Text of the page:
By LEONARD PITTS JR.
Maybe we should legalize drugs.
I come neither eagerly nor easily to that maybe. Rather, I come by way of spiraling drug violence in Mexico that recently forced Secretary of State Hillary Clinton to acknowledge the role America's insatiable appetite for narcotics plays in the carnage. I come by way of watching Olympian Michael Phelps do the usual public relations song and dance after being outed smoking weed, and knowing the whole thing was a ritualized farce. Most of all, I come by way of personal antipathy: I don't like and have never used illegal drugs.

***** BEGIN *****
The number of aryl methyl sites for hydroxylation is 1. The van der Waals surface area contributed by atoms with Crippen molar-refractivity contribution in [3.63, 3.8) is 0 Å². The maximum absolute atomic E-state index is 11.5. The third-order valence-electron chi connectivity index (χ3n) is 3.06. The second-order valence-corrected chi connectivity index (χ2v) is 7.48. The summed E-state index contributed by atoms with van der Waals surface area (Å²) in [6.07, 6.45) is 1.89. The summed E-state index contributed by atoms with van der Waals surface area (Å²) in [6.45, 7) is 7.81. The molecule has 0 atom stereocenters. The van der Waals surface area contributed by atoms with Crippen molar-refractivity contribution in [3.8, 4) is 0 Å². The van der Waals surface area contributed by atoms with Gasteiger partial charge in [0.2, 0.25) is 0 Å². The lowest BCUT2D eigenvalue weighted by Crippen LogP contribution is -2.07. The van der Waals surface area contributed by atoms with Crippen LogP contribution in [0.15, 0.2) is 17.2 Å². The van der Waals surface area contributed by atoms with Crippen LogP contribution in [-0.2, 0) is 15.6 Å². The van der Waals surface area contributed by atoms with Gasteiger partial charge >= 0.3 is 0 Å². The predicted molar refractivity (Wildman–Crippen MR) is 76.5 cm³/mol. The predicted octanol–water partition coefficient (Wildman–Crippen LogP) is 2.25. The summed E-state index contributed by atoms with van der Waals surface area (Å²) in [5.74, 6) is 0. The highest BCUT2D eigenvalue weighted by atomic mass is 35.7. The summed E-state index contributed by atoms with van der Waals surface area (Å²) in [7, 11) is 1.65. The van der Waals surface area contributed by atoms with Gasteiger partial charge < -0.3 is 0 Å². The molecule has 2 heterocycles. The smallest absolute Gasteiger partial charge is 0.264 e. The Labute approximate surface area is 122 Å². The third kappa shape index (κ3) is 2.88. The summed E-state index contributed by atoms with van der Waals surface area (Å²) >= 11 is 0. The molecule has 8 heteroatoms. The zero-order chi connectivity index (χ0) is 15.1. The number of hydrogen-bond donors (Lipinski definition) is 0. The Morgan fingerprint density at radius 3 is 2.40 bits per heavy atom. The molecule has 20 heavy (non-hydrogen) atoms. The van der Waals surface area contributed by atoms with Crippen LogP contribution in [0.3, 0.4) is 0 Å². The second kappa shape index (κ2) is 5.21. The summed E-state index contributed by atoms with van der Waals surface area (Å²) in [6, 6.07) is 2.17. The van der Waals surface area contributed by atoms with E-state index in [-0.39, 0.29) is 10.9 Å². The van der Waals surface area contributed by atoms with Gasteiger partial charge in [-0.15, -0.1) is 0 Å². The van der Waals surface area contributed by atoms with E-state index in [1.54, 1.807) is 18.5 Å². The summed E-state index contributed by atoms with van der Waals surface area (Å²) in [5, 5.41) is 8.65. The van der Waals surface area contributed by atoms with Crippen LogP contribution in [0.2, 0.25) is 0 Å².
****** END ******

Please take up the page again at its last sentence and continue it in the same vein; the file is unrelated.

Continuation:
But yeah, I'm thinking maybe we should legalize them.
Or at the very least, begin the discussion.
I find myself in august -- and unexpected -- company. Ronald Reagan's secretary of state, George Schultz, former New Mexico Gov. Gary Johnson, the late Nobel Prize-winning economist Milton Friedman and the late conservative icon William F. Buckley Jr. have all said much the same thing.
And then, there is Jack A. Cole, who spent 26 years with the New Jersey State Police, 12 of them as an undercover narcotics officer. In 2002, he founded LEAP, Law Enforcement Against Prohibition (www.leap.cc), which now claims 12,000 members -- FBI, DEA, cops, prosecutors and judges united in the belief that the War On Drugs has failed and that the solution to the drug problem is legalization, regulation and taxation.
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